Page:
U.S. Supreme Court

Case Status


Docket Number



2005 Term

Oral Argument Date

April 17, 2006


Questions Presented

1. Whether an employer may be held liable for retaliatory discrimination under Title VII for any "materially adverse change in the terms of employment" (including a
temporary suspension rescinded by the employer with full back pay or an inconvenient reassignment, as the court below held); for any adverse treatment that was "reasonably likely to deter" the plaintiff from engaging in protected activity (as the Ninth Circuit holds); or only for an "ultimate employment decision" (as two other courts of appeals hold).

2. Whether a plaintiff, whose evidence on liability is deemed sufficient by a court of appeals, is permitted a stand-alone retrial on punitive damages under a mere preponderance-of-the-evidence standard, rather than a clear-and-convincingevidence standard.

Case Updates

Supreme Court addresses definition of adverse employment action

June 22, 2006

The Supreme Court held that actions taken by an employer that do not directly impact the terms and conditions of an employee’s employment can be retaliatory if the actions are materially adverse to the employee.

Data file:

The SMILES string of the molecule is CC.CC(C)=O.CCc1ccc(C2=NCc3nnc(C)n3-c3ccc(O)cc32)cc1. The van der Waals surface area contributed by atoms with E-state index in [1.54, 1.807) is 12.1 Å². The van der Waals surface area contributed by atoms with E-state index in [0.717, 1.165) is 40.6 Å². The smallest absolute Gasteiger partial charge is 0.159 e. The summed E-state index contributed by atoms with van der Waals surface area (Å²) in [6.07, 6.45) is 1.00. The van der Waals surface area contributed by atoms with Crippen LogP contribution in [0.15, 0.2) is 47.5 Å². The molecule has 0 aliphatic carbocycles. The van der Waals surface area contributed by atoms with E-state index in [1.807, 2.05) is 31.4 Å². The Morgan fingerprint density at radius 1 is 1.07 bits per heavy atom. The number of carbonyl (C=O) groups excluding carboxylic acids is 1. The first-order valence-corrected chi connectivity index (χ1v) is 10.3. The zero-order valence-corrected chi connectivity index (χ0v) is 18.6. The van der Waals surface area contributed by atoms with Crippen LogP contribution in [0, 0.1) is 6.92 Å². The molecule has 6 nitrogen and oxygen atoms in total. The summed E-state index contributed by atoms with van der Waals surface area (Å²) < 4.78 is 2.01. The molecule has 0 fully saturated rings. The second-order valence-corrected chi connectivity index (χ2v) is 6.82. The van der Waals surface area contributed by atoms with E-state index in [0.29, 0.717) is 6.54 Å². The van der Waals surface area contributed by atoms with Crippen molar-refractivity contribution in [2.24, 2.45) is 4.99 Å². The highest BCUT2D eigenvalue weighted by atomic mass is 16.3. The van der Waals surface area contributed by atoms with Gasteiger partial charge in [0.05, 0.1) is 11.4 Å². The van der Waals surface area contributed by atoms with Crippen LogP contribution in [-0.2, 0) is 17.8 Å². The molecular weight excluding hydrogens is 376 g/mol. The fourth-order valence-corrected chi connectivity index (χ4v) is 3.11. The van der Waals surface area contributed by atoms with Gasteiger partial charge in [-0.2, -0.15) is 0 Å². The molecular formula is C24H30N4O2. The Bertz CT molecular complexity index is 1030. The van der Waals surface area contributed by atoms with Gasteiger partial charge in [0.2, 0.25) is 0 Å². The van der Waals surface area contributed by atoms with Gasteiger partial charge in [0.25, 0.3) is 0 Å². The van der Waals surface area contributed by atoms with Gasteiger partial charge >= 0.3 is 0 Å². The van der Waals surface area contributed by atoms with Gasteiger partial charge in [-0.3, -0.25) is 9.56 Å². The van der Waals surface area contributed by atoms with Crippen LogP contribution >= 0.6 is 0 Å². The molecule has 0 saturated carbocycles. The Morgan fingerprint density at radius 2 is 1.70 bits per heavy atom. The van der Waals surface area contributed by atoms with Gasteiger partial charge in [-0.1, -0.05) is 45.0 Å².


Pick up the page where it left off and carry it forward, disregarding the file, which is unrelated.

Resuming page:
U.S. Chamber files amicus brief

January 23, 2006

NCLC asked the Supreme Court to reverse a lower court ruling holding employers at fault for changing an employee’s assigned job responsibilities. The case involves a Burlington Northern & Santa Fe Railway Co. employee who was temporarily suspended from company service, pending investigation, for not accepting changes in assigned job responsibilities. The employee asserted that Title VII protections under the Civil Rights Act of 1964 applied to such action. The lower court held the broad view that job reassignment under temporary suspension constituted an unlawful retaliation by the employer. NCLC argues that Title VII anti-retaliation section should not be used to impinge on management’s traditional prerogatives to assign work.

Case Documents